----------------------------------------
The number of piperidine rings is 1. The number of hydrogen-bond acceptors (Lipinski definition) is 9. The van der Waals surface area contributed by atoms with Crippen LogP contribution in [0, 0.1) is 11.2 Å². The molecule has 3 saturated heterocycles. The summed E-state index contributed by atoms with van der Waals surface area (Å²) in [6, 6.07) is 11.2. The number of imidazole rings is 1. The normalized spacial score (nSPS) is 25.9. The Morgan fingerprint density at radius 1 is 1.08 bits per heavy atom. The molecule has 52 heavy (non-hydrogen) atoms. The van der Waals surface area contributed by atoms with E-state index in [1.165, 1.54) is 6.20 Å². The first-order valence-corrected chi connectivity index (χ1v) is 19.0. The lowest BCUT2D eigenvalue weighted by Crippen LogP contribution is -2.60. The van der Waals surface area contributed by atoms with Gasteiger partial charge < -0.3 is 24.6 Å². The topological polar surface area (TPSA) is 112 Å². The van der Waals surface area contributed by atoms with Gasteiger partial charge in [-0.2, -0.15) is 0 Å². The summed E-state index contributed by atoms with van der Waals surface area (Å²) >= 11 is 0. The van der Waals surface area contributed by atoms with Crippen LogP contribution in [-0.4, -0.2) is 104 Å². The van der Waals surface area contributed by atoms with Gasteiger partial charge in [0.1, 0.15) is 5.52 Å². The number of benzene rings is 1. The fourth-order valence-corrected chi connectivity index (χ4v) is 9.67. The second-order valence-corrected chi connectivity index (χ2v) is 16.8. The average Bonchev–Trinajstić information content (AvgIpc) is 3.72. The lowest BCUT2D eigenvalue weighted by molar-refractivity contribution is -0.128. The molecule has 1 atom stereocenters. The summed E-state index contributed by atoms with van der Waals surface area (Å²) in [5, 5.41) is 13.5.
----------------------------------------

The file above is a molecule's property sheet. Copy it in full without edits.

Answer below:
The number of piperidine rings is 1. The number of hydrogen-bond acceptors (Lipinski definition) is 9. The van der Waals surface area contributed by atoms with Crippen LogP contribution in [0, 0.1) is 11.2 Å². The molecule has 3 saturated heterocycles. The summed E-state index contributed by atoms with van der Waals surface area (Å²) in [6, 6.07) is 11.2. The number of imidazole rings is 1. The normalized spacial score (nSPS) is 25.9. The Morgan fingerprint density at radius 1 is 1.08 bits per heavy atom. The molecule has 52 heavy (non-hydrogen) atoms. The van der Waals surface area contributed by atoms with E-state index in [1.165, 1.54) is 6.20 Å². The first-order valence-corrected chi connectivity index (χ1v) is 19.0. The lowest BCUT2D eigenvalue weighted by Crippen LogP contribution is -2.60. The van der Waals surface area contributed by atoms with Gasteiger partial charge < -0.3 is 24.6 Å². The topological polar surface area (TPSA) is 112 Å². The van der Waals surface area contributed by atoms with Gasteiger partial charge in [-0.2, -0.15) is 0 Å². The summed E-state index contributed by atoms with van der Waals surface area (Å²) >= 11 is 0. The van der Waals surface area contributed by atoms with Crippen LogP contribution in [-0.4, -0.2) is 104 Å². The van der Waals surface area contributed by atoms with Gasteiger partial charge in [0.1, 0.15) is 5.52 Å². The number of benzene rings is 1. The fourth-order valence-corrected chi connectivity index (χ4v) is 9.67. The second-order valence-corrected chi connectivity index (χ2v) is 16.8. The average Bonchev–Trinajstić information content (AvgIpc) is 3.72. The lowest BCUT2D eigenvalue weighted by molar-refractivity contribution is -0.128. The molecule has 1 atom stereocenters. The summed E-state index contributed by atoms with van der Waals surface area (Å²) in [5, 5.41) is 13.5.